chapter  12
26 Pages

From zero to hero: Masculinity in Jewish nationalism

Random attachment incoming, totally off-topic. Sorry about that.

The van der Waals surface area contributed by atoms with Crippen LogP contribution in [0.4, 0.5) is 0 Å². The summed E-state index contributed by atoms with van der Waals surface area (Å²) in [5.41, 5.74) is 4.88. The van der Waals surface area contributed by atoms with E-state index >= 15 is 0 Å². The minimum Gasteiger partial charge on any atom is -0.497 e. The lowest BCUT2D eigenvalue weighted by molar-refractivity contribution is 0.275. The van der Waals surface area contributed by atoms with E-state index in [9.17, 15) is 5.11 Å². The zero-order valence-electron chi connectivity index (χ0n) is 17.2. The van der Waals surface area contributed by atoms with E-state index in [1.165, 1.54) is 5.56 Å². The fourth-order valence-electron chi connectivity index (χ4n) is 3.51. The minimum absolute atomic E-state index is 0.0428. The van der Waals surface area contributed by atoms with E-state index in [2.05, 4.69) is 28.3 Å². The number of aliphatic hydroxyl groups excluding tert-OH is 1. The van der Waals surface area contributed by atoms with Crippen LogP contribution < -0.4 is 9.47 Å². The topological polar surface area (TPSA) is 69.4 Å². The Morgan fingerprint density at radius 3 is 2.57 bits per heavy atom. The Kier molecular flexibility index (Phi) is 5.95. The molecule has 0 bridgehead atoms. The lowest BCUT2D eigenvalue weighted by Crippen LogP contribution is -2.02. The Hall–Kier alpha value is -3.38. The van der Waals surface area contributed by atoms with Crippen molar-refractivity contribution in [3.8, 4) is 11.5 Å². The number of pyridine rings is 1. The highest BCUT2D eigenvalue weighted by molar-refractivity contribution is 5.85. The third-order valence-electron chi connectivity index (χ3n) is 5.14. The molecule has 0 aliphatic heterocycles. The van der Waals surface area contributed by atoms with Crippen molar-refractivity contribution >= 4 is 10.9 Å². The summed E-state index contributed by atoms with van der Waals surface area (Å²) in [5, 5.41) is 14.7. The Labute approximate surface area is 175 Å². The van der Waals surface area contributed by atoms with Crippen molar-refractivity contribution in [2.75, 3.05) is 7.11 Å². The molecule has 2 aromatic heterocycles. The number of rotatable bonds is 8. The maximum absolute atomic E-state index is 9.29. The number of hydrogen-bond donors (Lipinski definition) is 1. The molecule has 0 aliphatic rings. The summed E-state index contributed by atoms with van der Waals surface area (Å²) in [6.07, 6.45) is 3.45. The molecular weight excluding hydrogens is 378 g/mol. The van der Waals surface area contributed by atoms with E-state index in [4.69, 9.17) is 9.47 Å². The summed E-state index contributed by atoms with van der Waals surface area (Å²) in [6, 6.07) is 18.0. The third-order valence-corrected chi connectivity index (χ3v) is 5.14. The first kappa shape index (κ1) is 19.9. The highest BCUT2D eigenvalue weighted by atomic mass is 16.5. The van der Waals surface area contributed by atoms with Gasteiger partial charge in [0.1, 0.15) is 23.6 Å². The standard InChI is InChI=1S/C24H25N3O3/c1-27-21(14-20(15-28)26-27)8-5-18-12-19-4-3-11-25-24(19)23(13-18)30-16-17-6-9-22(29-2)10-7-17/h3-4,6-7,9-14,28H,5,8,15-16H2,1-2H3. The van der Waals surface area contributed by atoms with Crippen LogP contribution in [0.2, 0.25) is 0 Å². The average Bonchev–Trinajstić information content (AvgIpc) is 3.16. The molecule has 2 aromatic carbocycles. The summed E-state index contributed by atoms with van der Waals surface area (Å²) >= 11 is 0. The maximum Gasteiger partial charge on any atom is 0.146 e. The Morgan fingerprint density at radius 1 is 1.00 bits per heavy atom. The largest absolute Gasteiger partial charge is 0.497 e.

In late 1994, a year after the signing of the Oslo Accords, one of Israel’s major newspapers, Yediot Achronot, carried a lead story entitled “[W]e used to be men, now we are zero” (November 11, 1994). This story concerned members of an elite military unit who had deserted their post because they were so disappointed by the turn that their military service had taken, once Israel began training soldiers for peacekeeping missions after pulling out of the Gaza Strip and beginning its withdrawal from the West Bank. No longer were these young men able to perform the tasks which had motivated them to join this elite unit, during the days of the Intifada, and for which they had trained to be, in their own words, “killers” who enforced Israeli military rule among Palestinians (Shachor 1994:6).1 Now instead, as a result of the Oslo Accords, the soldiers said, they were being assigned to guard daycare centers in Jewish settlements. “What started as an attempt ‘to be a man,’ turned into an addiction for ‘action’” (Shachor 1994:6), said one of the deserting soldiers in an attempt to justify his unit’s act. These soldiers ran from duty, as they said in the article, because in peace missions there is no “action,” no glory, no “rush.”